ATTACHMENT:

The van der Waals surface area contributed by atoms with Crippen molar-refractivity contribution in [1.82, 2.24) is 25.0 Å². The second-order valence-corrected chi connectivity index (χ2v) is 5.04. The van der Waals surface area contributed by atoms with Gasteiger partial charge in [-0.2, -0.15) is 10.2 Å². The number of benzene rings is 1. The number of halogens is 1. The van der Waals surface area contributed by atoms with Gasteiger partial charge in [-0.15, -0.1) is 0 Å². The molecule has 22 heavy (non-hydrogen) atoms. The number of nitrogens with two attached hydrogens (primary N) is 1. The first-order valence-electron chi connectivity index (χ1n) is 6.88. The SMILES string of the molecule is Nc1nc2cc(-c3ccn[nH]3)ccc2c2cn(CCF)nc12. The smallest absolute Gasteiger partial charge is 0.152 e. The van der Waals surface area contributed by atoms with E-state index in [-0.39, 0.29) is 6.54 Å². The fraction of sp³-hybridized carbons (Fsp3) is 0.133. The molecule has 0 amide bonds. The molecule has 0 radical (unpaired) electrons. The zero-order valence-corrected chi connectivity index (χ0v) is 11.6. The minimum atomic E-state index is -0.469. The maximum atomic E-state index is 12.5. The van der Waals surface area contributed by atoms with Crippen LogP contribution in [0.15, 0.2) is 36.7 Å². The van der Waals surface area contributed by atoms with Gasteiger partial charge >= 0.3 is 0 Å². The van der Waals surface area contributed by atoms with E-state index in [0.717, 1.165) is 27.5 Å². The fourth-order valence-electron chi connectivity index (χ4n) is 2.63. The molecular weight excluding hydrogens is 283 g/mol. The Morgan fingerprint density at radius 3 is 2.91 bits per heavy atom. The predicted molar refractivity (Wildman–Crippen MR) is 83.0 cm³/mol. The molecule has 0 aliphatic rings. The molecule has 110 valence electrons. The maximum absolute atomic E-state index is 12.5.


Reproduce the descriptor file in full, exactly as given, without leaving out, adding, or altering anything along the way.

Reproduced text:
The van der Waals surface area contributed by atoms with Crippen molar-refractivity contribution in [1.82, 2.24) is 25.0 Å². The second-order valence-corrected chi connectivity index (χ2v) is 5.04. The van der Waals surface area contributed by atoms with Gasteiger partial charge in [-0.2, -0.15) is 10.2 Å². The number of benzene rings is 1. The number of halogens is 1. The van der Waals surface area contributed by atoms with Gasteiger partial charge in [-0.15, -0.1) is 0 Å². The molecule has 22 heavy (non-hydrogen) atoms. The number of nitrogens with two attached hydrogens (primary N) is 1. The first-order valence-electron chi connectivity index (χ1n) is 6.88. The SMILES string of the molecule is Nc1nc2cc(-c3ccn[nH]3)ccc2c2cn(CCF)nc12. The smallest absolute Gasteiger partial charge is 0.152 e. The van der Waals surface area contributed by atoms with E-state index in [-0.39, 0.29) is 6.54 Å². The fraction of sp³-hybridized carbons (Fsp3) is 0.133. The molecule has 0 amide bonds. The molecule has 0 radical (unpaired) electrons. The zero-order valence-corrected chi connectivity index (χ0v) is 11.6. The minimum atomic E-state index is -0.469. The maximum atomic E-state index is 12.5. The van der Waals surface area contributed by atoms with Crippen LogP contribution in [0.15, 0.2) is 36.7 Å². The van der Waals surface area contributed by atoms with Gasteiger partial charge >= 0.3 is 0 Å². The van der Waals surface area contributed by atoms with E-state index in [0.717, 1.165) is 27.5 Å². The fourth-order valence-electron chi connectivity index (χ4n) is 2.63. The molecular weight excluding hydrogens is 283 g/mol. The Morgan fingerprint density at radius 3 is 2.91 bits per heavy atom. The predicted molar refractivity (Wildman–Crippen MR) is 83.0 cm³/mol. The molecule has 0 aliphatic rings. The molecule has 110 valence electrons. The maximum absolute atomic E-state index is 12.5.